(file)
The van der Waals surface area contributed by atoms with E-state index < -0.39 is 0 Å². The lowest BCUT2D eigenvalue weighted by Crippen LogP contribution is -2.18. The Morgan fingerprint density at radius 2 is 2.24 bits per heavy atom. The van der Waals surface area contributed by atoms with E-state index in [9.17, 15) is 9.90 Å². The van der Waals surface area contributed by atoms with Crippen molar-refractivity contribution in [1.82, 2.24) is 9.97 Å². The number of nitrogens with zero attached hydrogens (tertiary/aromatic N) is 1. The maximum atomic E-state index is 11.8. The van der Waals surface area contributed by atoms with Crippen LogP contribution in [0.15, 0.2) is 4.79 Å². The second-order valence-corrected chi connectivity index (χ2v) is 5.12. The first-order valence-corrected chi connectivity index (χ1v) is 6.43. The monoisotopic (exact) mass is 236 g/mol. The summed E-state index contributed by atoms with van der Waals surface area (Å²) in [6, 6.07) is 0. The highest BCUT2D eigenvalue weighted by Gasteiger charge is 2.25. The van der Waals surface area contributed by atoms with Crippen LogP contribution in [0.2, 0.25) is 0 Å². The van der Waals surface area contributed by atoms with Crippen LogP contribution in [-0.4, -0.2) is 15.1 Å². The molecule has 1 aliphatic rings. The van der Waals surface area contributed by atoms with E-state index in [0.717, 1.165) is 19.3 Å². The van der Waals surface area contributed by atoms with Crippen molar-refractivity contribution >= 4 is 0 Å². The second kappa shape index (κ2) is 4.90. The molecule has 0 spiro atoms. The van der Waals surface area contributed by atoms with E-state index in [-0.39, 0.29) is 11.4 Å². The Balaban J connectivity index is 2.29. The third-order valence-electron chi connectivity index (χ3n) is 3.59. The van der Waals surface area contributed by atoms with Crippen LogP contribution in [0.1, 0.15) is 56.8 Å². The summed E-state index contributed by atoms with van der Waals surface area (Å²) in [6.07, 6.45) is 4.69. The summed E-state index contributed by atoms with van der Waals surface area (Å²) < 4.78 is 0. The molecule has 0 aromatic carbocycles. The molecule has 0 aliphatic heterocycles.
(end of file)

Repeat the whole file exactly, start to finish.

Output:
The van der Waals surface area contributed by atoms with E-state index < -0.39 is 0 Å². The lowest BCUT2D eigenvalue weighted by Crippen LogP contribution is -2.18. The Morgan fingerprint density at radius 2 is 2.24 bits per heavy atom. The van der Waals surface area contributed by atoms with E-state index in [9.17, 15) is 9.90 Å². The van der Waals surface area contributed by atoms with Crippen molar-refractivity contribution in [1.82, 2.24) is 9.97 Å². The number of nitrogens with zero attached hydrogens (tertiary/aromatic N) is 1. The maximum atomic E-state index is 11.8. The van der Waals surface area contributed by atoms with Crippen LogP contribution in [0.15, 0.2) is 4.79 Å². The second-order valence-corrected chi connectivity index (χ2v) is 5.12. The first-order valence-corrected chi connectivity index (χ1v) is 6.43. The monoisotopic (exact) mass is 236 g/mol. The summed E-state index contributed by atoms with van der Waals surface area (Å²) in [6, 6.07) is 0. The highest BCUT2D eigenvalue weighted by Gasteiger charge is 2.25. The van der Waals surface area contributed by atoms with Crippen LogP contribution in [0.2, 0.25) is 0 Å². The van der Waals surface area contributed by atoms with Crippen LogP contribution in [-0.4, -0.2) is 15.1 Å². The molecule has 1 aliphatic rings. The van der Waals surface area contributed by atoms with E-state index in [0.717, 1.165) is 19.3 Å². The van der Waals surface area contributed by atoms with Crippen molar-refractivity contribution >= 4 is 0 Å². The second kappa shape index (κ2) is 4.90. The molecule has 0 spiro atoms. The van der Waals surface area contributed by atoms with E-state index in [-0.39, 0.29) is 11.4 Å². The Balaban J connectivity index is 2.29. The third-order valence-electron chi connectivity index (χ3n) is 3.59. The van der Waals surface area contributed by atoms with Crippen LogP contribution in [0.1, 0.15) is 56.8 Å². The summed E-state index contributed by atoms with van der Waals surface area (Å²) in [6.07, 6.45) is 4.69. The summed E-state index contributed by atoms with van der Waals surface area (Å²) < 4.78 is 0. The molecule has 0 aromatic carbocycles. The molecule has 0 aliphatic heterocycles.